What is this book about?

An incisive look at the causes and consequences of the Rwandan genocide

"When we captured Kigali, we thought we would face criminals in the state; instead, we faced a criminal population." So a political commissar in the Rwanda Patriotic Front reflected after the 1994 massacre of as many as one million Tutsis in Rwanda. Underlying his statement was the realization that, though ordered by a minority of state functionaries, the slaughter was performed by hundreds of thousands of ordinary citizens, including judges, doctors, priests, and friends. Rejecting easy explanations of the Rwandan genocide as a mysterious evil force that was…


Book cover of Shake Hands with the Devil: The Failure of Humanity in Rwanda

Michael J. Prince Author Of Weary Warriors: Power, Knowledge, and the Invisible Wounds of Soldiers

From my list on the psyche of disabled war veterans.

Who am I?

A Canadian academic, Michael J. Prince is an award-winning author in the field of modern politics, government, and public policy. The Lansdowne Professor of Social Policy at the University of Victoria, he has written widely on issues of disability activism and social change, including on veterans and their families. He is co-author, with Pamela Moss, of Weary Warriors: Power, Knowledge, and the Invisible Wounds of Soldiers, New York and Oxford: Berghahn Books, 2014.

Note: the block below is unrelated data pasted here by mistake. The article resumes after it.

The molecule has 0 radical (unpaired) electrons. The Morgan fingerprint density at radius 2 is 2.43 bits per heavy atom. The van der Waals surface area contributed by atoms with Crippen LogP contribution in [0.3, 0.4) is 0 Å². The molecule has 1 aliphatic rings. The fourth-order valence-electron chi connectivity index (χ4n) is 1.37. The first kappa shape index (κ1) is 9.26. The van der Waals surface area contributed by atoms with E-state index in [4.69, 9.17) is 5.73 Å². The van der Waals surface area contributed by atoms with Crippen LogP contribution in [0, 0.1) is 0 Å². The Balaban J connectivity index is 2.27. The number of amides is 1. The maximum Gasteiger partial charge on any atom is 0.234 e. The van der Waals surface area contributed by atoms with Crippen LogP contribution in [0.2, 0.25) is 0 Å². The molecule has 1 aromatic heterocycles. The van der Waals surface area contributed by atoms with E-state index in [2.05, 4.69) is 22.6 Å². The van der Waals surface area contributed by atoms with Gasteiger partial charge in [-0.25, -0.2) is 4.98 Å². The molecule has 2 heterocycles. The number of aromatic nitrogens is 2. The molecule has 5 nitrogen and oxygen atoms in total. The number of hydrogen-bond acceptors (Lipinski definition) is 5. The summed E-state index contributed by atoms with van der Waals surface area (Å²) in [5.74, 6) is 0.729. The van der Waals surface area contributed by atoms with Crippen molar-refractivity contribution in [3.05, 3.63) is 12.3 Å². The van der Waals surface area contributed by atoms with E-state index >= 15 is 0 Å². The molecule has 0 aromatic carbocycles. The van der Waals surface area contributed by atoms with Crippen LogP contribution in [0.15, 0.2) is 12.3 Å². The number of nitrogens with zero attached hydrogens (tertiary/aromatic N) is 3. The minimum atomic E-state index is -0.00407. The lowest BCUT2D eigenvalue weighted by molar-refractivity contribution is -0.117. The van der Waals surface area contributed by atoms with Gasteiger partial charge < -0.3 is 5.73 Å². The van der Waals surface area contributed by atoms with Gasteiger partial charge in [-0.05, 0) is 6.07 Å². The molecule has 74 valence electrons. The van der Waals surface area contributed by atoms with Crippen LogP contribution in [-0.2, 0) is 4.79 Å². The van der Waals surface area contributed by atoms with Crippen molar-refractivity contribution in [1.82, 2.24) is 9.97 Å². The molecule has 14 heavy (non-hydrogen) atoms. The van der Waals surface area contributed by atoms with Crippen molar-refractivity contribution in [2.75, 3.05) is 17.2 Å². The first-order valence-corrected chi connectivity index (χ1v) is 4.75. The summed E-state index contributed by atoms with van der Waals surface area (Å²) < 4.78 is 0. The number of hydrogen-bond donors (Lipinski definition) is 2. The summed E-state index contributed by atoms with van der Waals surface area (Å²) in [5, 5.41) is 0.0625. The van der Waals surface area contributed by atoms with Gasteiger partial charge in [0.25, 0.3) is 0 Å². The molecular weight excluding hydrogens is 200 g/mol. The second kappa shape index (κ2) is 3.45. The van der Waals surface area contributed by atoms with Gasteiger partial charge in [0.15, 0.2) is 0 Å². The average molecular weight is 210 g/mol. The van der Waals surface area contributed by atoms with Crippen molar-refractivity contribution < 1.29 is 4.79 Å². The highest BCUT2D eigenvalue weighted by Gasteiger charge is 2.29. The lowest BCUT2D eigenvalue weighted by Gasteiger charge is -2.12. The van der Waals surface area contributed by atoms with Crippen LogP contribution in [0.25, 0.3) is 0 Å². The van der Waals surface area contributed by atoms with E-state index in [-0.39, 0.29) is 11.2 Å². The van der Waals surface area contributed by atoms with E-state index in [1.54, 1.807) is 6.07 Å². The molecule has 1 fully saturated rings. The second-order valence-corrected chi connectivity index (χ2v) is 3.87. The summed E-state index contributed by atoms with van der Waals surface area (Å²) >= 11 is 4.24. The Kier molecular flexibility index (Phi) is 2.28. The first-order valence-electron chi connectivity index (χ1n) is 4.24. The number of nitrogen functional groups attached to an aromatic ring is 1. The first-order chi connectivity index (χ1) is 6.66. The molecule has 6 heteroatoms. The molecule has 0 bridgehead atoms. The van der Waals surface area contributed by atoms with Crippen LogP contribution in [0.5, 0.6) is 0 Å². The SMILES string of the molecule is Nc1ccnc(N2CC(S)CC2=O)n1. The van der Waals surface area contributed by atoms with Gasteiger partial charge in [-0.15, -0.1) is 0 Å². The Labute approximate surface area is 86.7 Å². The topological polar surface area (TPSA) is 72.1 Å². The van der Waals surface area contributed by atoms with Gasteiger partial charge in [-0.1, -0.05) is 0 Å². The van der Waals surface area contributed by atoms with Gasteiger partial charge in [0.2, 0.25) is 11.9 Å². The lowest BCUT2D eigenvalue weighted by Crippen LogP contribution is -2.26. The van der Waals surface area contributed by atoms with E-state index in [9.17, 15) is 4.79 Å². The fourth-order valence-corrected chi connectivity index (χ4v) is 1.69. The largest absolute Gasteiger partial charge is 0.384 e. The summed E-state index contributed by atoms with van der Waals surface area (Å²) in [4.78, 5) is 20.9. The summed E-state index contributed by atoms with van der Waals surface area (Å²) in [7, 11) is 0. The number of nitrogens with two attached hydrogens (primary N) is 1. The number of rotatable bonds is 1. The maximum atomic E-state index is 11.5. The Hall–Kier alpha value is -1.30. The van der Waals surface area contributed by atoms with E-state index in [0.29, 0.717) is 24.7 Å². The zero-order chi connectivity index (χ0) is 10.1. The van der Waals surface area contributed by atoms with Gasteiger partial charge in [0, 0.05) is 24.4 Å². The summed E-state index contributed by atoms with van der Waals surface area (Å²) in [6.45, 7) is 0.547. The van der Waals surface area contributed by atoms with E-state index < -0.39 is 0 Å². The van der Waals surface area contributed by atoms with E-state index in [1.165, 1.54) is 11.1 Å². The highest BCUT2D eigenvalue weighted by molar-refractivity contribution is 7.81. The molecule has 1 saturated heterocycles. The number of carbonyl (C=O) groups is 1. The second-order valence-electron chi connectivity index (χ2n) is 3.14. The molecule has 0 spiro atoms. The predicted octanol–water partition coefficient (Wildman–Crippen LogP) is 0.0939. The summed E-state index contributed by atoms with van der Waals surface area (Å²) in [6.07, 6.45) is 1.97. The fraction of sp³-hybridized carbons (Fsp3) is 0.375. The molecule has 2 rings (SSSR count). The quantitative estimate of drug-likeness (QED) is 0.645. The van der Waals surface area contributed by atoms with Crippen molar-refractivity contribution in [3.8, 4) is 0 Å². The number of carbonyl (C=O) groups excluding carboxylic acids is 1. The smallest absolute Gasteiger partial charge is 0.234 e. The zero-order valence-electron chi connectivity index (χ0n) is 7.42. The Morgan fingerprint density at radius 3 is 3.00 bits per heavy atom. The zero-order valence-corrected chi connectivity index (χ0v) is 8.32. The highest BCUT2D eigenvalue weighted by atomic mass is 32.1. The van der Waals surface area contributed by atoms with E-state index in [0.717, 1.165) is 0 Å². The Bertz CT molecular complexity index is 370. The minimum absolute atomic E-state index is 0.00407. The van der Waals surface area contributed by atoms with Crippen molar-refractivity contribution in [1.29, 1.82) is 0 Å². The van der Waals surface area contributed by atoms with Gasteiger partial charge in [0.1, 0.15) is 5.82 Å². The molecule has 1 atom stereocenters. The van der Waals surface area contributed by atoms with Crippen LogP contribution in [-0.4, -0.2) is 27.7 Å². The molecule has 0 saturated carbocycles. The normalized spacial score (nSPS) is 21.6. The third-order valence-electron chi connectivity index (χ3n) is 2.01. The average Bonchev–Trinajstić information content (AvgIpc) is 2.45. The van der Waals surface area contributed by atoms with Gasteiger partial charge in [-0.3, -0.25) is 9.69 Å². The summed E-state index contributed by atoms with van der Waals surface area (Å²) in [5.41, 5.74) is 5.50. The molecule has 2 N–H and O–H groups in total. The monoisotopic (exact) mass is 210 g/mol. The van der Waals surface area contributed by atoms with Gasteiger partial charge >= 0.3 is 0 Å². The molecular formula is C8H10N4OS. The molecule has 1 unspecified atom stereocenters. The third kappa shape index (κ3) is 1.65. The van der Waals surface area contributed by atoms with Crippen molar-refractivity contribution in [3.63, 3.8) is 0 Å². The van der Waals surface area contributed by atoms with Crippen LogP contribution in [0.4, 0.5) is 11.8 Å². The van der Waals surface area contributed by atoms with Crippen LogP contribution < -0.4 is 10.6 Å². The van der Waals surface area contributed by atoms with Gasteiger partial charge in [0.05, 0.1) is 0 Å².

Michael's book list on the psyche of disabled war veterans

Michael J. Prince Why did Michael love this book?

Lieutenant General Roméo Dallaire is the highest-ranking military officer who has come out and publicly talked about his psychiatric struggles with flashbacks, depression, and suicidal thoughts. This is his story as the commander of the United Nations Assistance Mission for Rwanda in 1993-94. Woven into his narrative is an account of the onset of traumatic stress and of his reactions to what psychiatry refers to as PTSD. This is a brutally honest book by a high-ranking military officer about the unspeakable inhumanity of civil war and the terrible vulnerability of international peacemakers. It is a story of one of the walking wounded who survived the genocide as a moral witness.  

By Roméo Dallaire,

Why should I read it?

1 author picked Shake Hands with the Devil as one of their favorite books, and they share why you should read it.

What is this book about?

For the first time in the United States comes the tragic and profoundly important story of the legendary Canadian general who "watched as the devil took control of paradise on earth and fed on the blood of the people we were supposed to protect." When Romeo Dallaire was called on to serve as force commander of the UN Assistance Mission for Rwanda, he believed that his assignment was to help two warring parties achieve the peace they both wanted. Instead, he was exposed to the most barbarous and chaotic display of civil war and genocide in the past decade, observing…


5 book lists we think you will like!

Interested in Rwanda, the Rwandan genocide, and the Holocaust?

9,000+ authors have recommended their favorite books and what they love about them. Browse their picks for the best books about Rwanda, the Rwandan genocide, and the Holocaust.

Rwanda Explore 14 books about Rwanda
The Rwandan Genocide Explore 6 books about the Rwandan genocide
The Holocaust Explore 372 books about the Holocaust